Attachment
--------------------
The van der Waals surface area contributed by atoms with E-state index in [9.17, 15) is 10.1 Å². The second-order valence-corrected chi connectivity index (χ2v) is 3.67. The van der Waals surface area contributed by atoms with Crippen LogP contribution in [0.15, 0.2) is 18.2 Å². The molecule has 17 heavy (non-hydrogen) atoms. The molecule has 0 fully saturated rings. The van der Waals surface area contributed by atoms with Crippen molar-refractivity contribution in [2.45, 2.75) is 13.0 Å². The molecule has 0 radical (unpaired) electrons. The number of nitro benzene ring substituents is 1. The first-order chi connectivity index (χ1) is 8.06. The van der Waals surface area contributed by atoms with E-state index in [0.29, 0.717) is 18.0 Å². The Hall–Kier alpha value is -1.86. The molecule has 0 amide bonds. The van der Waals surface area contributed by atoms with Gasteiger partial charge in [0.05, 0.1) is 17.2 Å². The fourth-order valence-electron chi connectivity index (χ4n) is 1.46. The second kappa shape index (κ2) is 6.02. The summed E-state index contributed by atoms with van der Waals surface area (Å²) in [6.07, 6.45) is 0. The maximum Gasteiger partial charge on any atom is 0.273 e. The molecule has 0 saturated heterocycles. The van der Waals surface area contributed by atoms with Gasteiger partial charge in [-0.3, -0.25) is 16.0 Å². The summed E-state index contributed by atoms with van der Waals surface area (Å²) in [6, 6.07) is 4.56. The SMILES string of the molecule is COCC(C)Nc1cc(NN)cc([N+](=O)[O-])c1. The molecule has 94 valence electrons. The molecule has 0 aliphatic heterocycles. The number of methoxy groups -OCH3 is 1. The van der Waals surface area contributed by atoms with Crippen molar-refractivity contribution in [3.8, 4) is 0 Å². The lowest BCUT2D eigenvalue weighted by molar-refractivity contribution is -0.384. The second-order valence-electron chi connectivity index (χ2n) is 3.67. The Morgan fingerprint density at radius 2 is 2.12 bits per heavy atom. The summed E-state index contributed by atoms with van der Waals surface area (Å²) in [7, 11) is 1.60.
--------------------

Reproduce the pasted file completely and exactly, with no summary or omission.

The van der Waals surface area contributed by atoms with E-state index in [9.17, 15) is 10.1 Å². The second-order valence-corrected chi connectivity index (χ2v) is 3.67. The van der Waals surface area contributed by atoms with Crippen LogP contribution in [0.15, 0.2) is 18.2 Å². The molecule has 17 heavy (non-hydrogen) atoms. The molecule has 0 fully saturated rings. The van der Waals surface area contributed by atoms with Crippen molar-refractivity contribution in [2.45, 2.75) is 13.0 Å². The molecule has 0 radical (unpaired) electrons. The number of nitro benzene ring substituents is 1. The first-order chi connectivity index (χ1) is 8.06. The van der Waals surface area contributed by atoms with E-state index in [0.29, 0.717) is 18.0 Å². The Hall–Kier alpha value is -1.86. The molecule has 0 amide bonds. The van der Waals surface area contributed by atoms with Gasteiger partial charge in [0.05, 0.1) is 17.2 Å². The fourth-order valence-electron chi connectivity index (χ4n) is 1.46. The second kappa shape index (κ2) is 6.02. The summed E-state index contributed by atoms with van der Waals surface area (Å²) in [6.07, 6.45) is 0. The maximum Gasteiger partial charge on any atom is 0.273 e. The molecule has 0 saturated heterocycles. The van der Waals surface area contributed by atoms with Gasteiger partial charge in [-0.3, -0.25) is 16.0 Å². The summed E-state index contributed by atoms with van der Waals surface area (Å²) in [6, 6.07) is 4.56. The SMILES string of the molecule is COCC(C)Nc1cc(NN)cc([N+](=O)[O-])c1. The molecule has 94 valence electrons. The molecule has 0 aliphatic heterocycles. The number of methoxy groups -OCH3 is 1. The van der Waals surface area contributed by atoms with Crippen molar-refractivity contribution in [3.8, 4) is 0 Å². The lowest BCUT2D eigenvalue weighted by molar-refractivity contribution is -0.384. The second-order valence-electron chi connectivity index (χ2n) is 3.67. The Morgan fingerprint density at radius 2 is 2.12 bits per heavy atom. The summed E-state index contributed by atoms with van der Waals surface area (Å²) in [7, 11) is 1.60.